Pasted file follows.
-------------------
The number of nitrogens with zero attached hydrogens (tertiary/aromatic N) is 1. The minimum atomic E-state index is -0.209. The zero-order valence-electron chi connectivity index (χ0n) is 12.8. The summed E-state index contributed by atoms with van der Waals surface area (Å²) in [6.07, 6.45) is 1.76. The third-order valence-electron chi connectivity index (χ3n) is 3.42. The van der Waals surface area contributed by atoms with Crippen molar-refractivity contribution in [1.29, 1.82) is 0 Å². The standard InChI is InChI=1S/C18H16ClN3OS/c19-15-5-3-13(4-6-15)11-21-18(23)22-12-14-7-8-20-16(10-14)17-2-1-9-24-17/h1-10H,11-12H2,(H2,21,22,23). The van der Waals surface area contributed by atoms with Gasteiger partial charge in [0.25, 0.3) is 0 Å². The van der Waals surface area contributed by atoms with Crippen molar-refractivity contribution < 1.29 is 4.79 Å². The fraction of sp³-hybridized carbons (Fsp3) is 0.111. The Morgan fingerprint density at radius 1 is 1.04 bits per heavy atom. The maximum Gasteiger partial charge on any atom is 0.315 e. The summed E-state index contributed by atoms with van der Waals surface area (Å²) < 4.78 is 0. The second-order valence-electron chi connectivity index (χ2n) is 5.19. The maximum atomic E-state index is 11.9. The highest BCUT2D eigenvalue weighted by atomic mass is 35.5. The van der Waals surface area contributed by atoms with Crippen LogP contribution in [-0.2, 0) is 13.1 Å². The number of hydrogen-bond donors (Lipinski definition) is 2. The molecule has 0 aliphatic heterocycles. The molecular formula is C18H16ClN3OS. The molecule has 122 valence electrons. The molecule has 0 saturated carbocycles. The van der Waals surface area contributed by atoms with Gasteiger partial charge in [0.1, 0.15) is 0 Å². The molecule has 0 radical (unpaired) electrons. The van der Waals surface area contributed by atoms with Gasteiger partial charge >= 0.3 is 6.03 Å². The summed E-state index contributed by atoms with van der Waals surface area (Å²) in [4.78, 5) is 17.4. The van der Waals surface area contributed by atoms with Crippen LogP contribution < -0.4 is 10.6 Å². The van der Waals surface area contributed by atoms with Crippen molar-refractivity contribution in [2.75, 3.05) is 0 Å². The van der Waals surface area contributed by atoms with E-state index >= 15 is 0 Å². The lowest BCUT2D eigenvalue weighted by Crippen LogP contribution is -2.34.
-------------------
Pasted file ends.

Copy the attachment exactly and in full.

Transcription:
The number of nitrogens with zero attached hydrogens (tertiary/aromatic N) is 1. The minimum atomic E-state index is -0.209. The zero-order valence-electron chi connectivity index (χ0n) is 12.8. The summed E-state index contributed by atoms with van der Waals surface area (Å²) in [6.07, 6.45) is 1.76. The third-order valence-electron chi connectivity index (χ3n) is 3.42. The van der Waals surface area contributed by atoms with Crippen molar-refractivity contribution in [1.29, 1.82) is 0 Å². The standard InChI is InChI=1S/C18H16ClN3OS/c19-15-5-3-13(4-6-15)11-21-18(23)22-12-14-7-8-20-16(10-14)17-2-1-9-24-17/h1-10H,11-12H2,(H2,21,22,23). The van der Waals surface area contributed by atoms with Gasteiger partial charge in [0.25, 0.3) is 0 Å². The van der Waals surface area contributed by atoms with Crippen molar-refractivity contribution < 1.29 is 4.79 Å². The fraction of sp³-hybridized carbons (Fsp3) is 0.111. The Morgan fingerprint density at radius 1 is 1.04 bits per heavy atom. The maximum Gasteiger partial charge on any atom is 0.315 e. The summed E-state index contributed by atoms with van der Waals surface area (Å²) < 4.78 is 0. The second-order valence-electron chi connectivity index (χ2n) is 5.19. The maximum atomic E-state index is 11.9. The highest BCUT2D eigenvalue weighted by atomic mass is 35.5. The van der Waals surface area contributed by atoms with Crippen LogP contribution in [-0.2, 0) is 13.1 Å². The number of hydrogen-bond donors (Lipinski definition) is 2. The molecule has 0 aliphatic heterocycles. The molecular formula is C18H16ClN3OS. The molecule has 122 valence electrons. The molecule has 0 saturated carbocycles. The van der Waals surface area contributed by atoms with Gasteiger partial charge in [0.1, 0.15) is 0 Å². The molecule has 0 radical (unpaired) electrons. The van der Waals surface area contributed by atoms with Gasteiger partial charge >= 0.3 is 6.03 Å². The summed E-state index contributed by atoms with van der Waals surface area (Å²) in [4.78, 5) is 17.4. The van der Waals surface area contributed by atoms with Crippen LogP contribution < -0.4 is 10.6 Å². The van der Waals surface area contributed by atoms with Crippen molar-refractivity contribution in [2.75, 3.05) is 0 Å². The van der Waals surface area contributed by atoms with E-state index >= 15 is 0 Å². The lowest BCUT2D eigenvalue weighted by Crippen LogP contribution is -2.34.